We are creatures of habit; sometimes the habits that we form can be a positive thing, but there are some habits we would rather have disappear. So what’s the best way to make or break a habit?
Start off small
Train yourself to change or add new habits by picking two or three small specific habits you would like to create. They should be easy and require very little willpower to achieve them. Examples of this could be:
“Every morning after I get up, I will do 5 minutes of stretching”
“At my morning tea breaks, I will drink a full glass of water”
If you can link your habits in to a specific action in your day, you can create yourself a little sequence so you know that when you do your usual action, you need to do your new habit straight afterwards.
Give yourself a time frame (such as two weeks) and if you manage to achieve these habit goals for that period, give yourself a little reward to keep you motivated such as a new item of clothing or treat yourself to a movie night out. Once you’ve achieved a few mini goals, you can start building on them by adding a couple of new ones to work towards or aim bigger.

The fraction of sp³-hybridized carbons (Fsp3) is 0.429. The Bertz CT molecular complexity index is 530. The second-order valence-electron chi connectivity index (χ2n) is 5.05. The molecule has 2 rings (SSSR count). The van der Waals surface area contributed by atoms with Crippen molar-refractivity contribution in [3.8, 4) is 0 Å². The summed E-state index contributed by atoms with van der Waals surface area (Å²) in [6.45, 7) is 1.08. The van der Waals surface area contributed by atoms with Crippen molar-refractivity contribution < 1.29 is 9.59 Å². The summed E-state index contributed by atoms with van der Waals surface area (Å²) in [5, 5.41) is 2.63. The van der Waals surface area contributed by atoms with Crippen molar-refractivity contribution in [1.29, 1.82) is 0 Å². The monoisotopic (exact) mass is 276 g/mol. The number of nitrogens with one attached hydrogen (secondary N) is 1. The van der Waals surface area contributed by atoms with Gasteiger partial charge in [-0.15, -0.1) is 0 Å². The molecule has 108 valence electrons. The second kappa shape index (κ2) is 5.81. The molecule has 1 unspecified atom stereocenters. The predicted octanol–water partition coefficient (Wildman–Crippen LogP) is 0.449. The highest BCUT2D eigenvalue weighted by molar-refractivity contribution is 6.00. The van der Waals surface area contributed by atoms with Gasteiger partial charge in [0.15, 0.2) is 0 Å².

What’s the best way to form a new habit?
Repetition, repetition, repetition! A habit is something that you do all the time, without thinking about it. If you want to form a new habit, you should aim to do it in a way that’s easily repeatable.
If you make a conscious effort to do something in the same way/at the same time/in the same place, you are more likely to create a behavioural pattern that you will eventually no longer need to think about.
Leave yourself notes on your fridge or on your computer desktop; reminders of why you are trying to create or break your habit and positive affirmations to help keep you on track.
How do I break a habit I no longer want?
Habits can be difficult to break as they are already ingrained in your mind. As habits are created by repetition, you will need to break that repetition in order to to break your habit. Substitution is a great starting point, for example, rather than smoking a cigarette, try chewing gum instead.
Asking others to help you out or making them hold you accountable for your actions can sometimes be a great motivator. Whether it’s assigning a workmate as a ‘lunch gatekeeper’ to look after your lunch and prevent you from eating it all at morning tea, or giving your friend your credit card to stop you hitting another sale!
Or you could just tell them what you’re trying to do so they will continue to ask how you’re going with your habit change (or remind you to stop when you’re doing your habit without realising it, such as biting your nails).
How long will it take to make or break my habit?
Studies have shown it usually takes between four to six weeks to make or break a habit, so if you can make your new behaviour last that long, it’s more likely to stay that way in the future.
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